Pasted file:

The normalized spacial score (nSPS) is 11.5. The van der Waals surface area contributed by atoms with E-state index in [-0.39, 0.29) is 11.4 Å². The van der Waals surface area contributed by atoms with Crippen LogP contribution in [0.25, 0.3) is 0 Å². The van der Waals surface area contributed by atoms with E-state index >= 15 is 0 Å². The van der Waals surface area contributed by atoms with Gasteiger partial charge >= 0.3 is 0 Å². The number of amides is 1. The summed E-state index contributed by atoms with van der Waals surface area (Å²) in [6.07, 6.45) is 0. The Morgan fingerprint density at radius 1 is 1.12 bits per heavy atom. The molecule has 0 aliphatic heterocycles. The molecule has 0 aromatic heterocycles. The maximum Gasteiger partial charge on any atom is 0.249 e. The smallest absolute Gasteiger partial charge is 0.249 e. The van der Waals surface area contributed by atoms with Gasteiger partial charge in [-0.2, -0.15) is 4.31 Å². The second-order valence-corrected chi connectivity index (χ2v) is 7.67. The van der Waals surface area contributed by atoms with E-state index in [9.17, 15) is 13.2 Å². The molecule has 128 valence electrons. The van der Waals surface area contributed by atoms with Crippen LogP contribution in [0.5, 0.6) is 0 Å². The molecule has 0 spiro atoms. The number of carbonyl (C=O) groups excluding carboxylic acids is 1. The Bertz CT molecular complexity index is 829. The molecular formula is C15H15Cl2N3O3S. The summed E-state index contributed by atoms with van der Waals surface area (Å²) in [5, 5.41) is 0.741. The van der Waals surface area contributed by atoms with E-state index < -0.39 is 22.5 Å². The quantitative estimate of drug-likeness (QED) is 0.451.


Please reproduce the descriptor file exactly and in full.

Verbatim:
The normalized spacial score (nSPS) is 11.5. The van der Waals surface area contributed by atoms with E-state index in [-0.39, 0.29) is 11.4 Å². The van der Waals surface area contributed by atoms with Crippen LogP contribution in [0.25, 0.3) is 0 Å². The van der Waals surface area contributed by atoms with E-state index >= 15 is 0 Å². The van der Waals surface area contributed by atoms with Gasteiger partial charge >= 0.3 is 0 Å². The number of amides is 1. The summed E-state index contributed by atoms with van der Waals surface area (Å²) in [6.07, 6.45) is 0. The Morgan fingerprint density at radius 1 is 1.12 bits per heavy atom. The molecule has 0 aliphatic heterocycles. The molecule has 0 aromatic heterocycles. The maximum Gasteiger partial charge on any atom is 0.249 e. The smallest absolute Gasteiger partial charge is 0.249 e. The van der Waals surface area contributed by atoms with Gasteiger partial charge in [-0.2, -0.15) is 4.31 Å². The second-order valence-corrected chi connectivity index (χ2v) is 7.67. The van der Waals surface area contributed by atoms with E-state index in [9.17, 15) is 13.2 Å². The molecule has 128 valence electrons. The van der Waals surface area contributed by atoms with Crippen LogP contribution in [0.5, 0.6) is 0 Å². The molecule has 0 spiro atoms. The number of carbonyl (C=O) groups excluding carboxylic acids is 1. The Bertz CT molecular complexity index is 829. The molecular formula is C15H15Cl2N3O3S. The summed E-state index contributed by atoms with van der Waals surface area (Å²) in [5, 5.41) is 0.741. The van der Waals surface area contributed by atoms with E-state index < -0.39 is 22.5 Å². The quantitative estimate of drug-likeness (QED) is 0.451.